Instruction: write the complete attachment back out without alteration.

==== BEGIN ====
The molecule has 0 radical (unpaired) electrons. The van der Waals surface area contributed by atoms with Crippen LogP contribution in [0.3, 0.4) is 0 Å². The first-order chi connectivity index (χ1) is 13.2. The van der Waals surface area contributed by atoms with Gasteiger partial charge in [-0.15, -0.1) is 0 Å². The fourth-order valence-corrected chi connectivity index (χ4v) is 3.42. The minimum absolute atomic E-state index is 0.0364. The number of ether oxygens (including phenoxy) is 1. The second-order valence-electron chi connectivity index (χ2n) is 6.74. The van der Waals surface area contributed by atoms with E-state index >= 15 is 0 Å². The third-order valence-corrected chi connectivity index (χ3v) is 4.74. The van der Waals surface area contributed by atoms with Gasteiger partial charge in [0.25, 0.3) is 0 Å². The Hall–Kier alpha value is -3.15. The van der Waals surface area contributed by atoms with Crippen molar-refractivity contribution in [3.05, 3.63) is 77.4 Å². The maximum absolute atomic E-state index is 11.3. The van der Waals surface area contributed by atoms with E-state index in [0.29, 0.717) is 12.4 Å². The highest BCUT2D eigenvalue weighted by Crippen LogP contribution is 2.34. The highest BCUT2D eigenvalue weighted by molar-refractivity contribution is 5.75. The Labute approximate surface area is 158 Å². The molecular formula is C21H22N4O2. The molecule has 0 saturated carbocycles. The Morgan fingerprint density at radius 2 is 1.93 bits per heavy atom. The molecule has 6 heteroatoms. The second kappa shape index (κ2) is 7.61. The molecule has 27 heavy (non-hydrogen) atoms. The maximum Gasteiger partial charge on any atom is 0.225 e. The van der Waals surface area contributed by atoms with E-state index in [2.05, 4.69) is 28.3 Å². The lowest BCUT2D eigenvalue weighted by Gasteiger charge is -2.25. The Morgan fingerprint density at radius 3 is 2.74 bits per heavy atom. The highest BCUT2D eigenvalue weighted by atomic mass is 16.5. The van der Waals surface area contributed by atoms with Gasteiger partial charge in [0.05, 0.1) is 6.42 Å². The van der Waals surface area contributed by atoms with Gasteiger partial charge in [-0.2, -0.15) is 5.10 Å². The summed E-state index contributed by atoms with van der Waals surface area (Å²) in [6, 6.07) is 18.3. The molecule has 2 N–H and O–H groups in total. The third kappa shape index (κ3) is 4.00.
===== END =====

The molecule has 0 radical (unpaired) electrons. The van der Waals surface area contributed by atoms with Crippen LogP contribution in [0.3, 0.4) is 0 Å². The first-order chi connectivity index (χ1) is 13.2. The van der Waals surface area contributed by atoms with Gasteiger partial charge in [-0.15, -0.1) is 0 Å². The fourth-order valence-corrected chi connectivity index (χ4v) is 3.42. The minimum absolute atomic E-state index is 0.0364. The number of ether oxygens (including phenoxy) is 1. The second-order valence-electron chi connectivity index (χ2n) is 6.74. The van der Waals surface area contributed by atoms with E-state index >= 15 is 0 Å². The third-order valence-corrected chi connectivity index (χ3v) is 4.74. The van der Waals surface area contributed by atoms with Gasteiger partial charge in [0.25, 0.3) is 0 Å². The Hall–Kier alpha value is -3.15. The van der Waals surface area contributed by atoms with Crippen molar-refractivity contribution in [3.05, 3.63) is 77.4 Å². The maximum absolute atomic E-state index is 11.3. The van der Waals surface area contributed by atoms with E-state index in [0.29, 0.717) is 12.4 Å². The highest BCUT2D eigenvalue weighted by Crippen LogP contribution is 2.34. The highest BCUT2D eigenvalue weighted by molar-refractivity contribution is 5.75. The Labute approximate surface area is 158 Å². The molecular formula is C21H22N4O2. The molecule has 0 saturated carbocycles. The Morgan fingerprint density at radius 2 is 1.93 bits per heavy atom. The molecule has 6 heteroatoms. The second kappa shape index (κ2) is 7.61. The molecule has 27 heavy (non-hydrogen) atoms. The maximum Gasteiger partial charge on any atom is 0.225 e. The van der Waals surface area contributed by atoms with E-state index in [2.05, 4.69) is 28.3 Å². The lowest BCUT2D eigenvalue weighted by Gasteiger charge is -2.25. The Morgan fingerprint density at radius 3 is 2.74 bits per heavy atom. The highest BCUT2D eigenvalue weighted by atomic mass is 16.5. The van der Waals surface area contributed by atoms with Gasteiger partial charge in [0.05, 0.1) is 6.42 Å². The van der Waals surface area contributed by atoms with Gasteiger partial charge in [-0.2, -0.15) is 5.10 Å². The summed E-state index contributed by atoms with van der Waals surface area (Å²) in [6, 6.07) is 18.3. The molecule has 2 N–H and O–H groups in total. The third kappa shape index (κ3) is 4.00.